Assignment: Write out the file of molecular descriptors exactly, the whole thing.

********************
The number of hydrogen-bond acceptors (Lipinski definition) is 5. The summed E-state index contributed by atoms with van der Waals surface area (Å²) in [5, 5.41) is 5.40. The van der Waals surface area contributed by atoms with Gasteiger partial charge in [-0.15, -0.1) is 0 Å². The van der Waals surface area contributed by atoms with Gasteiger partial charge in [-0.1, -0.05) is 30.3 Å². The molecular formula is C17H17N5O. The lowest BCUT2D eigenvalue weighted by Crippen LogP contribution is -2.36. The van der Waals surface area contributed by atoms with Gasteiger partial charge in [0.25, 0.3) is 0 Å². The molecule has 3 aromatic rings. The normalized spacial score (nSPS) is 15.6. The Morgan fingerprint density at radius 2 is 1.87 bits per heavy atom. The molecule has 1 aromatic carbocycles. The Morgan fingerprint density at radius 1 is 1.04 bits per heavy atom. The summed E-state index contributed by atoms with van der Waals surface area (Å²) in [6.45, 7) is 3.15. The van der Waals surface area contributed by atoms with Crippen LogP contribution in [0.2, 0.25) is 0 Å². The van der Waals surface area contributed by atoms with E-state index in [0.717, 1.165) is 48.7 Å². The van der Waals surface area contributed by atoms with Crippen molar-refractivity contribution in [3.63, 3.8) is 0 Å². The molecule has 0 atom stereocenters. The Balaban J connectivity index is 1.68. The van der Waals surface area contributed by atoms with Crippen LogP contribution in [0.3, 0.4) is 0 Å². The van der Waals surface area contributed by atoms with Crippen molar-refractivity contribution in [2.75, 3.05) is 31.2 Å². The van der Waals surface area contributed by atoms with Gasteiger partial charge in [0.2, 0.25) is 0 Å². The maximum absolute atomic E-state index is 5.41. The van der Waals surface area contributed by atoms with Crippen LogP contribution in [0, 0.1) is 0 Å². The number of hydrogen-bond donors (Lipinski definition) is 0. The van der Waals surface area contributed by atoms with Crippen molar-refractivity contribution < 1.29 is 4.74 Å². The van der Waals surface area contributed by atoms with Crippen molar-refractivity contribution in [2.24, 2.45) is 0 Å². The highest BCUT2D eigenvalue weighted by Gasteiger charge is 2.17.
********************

The number of hydrogen-bond acceptors (Lipinski definition) is 5. The summed E-state index contributed by atoms with van der Waals surface area (Å²) in [5, 5.41) is 5.40. The van der Waals surface area contributed by atoms with Gasteiger partial charge in [-0.15, -0.1) is 0 Å². The van der Waals surface area contributed by atoms with Gasteiger partial charge in [-0.1, -0.05) is 30.3 Å². The molecular formula is C17H17N5O. The lowest BCUT2D eigenvalue weighted by Crippen LogP contribution is -2.36. The van der Waals surface area contributed by atoms with Gasteiger partial charge in [0.25, 0.3) is 0 Å². The molecule has 3 aromatic rings. The normalized spacial score (nSPS) is 15.6. The Morgan fingerprint density at radius 2 is 1.87 bits per heavy atom. The molecule has 1 aromatic carbocycles. The Morgan fingerprint density at radius 1 is 1.04 bits per heavy atom. The summed E-state index contributed by atoms with van der Waals surface area (Å²) in [6.45, 7) is 3.15. The van der Waals surface area contributed by atoms with Crippen LogP contribution in [0.2, 0.25) is 0 Å². The van der Waals surface area contributed by atoms with E-state index in [0.717, 1.165) is 48.7 Å². The van der Waals surface area contributed by atoms with Crippen molar-refractivity contribution in [3.63, 3.8) is 0 Å². The molecule has 0 atom stereocenters. The Balaban J connectivity index is 1.68. The van der Waals surface area contributed by atoms with Crippen LogP contribution in [0.3, 0.4) is 0 Å². The van der Waals surface area contributed by atoms with Crippen molar-refractivity contribution in [2.75, 3.05) is 31.2 Å². The van der Waals surface area contributed by atoms with Gasteiger partial charge in [0.2, 0.25) is 0 Å². The maximum absolute atomic E-state index is 5.41. The van der Waals surface area contributed by atoms with Crippen LogP contribution in [0, 0.1) is 0 Å². The number of hydrogen-bond donors (Lipinski definition) is 0. The van der Waals surface area contributed by atoms with Crippen molar-refractivity contribution < 1.29 is 4.74 Å². The van der Waals surface area contributed by atoms with Crippen molar-refractivity contribution in [2.24, 2.45) is 0 Å². The highest BCUT2D eigenvalue weighted by Gasteiger charge is 2.17.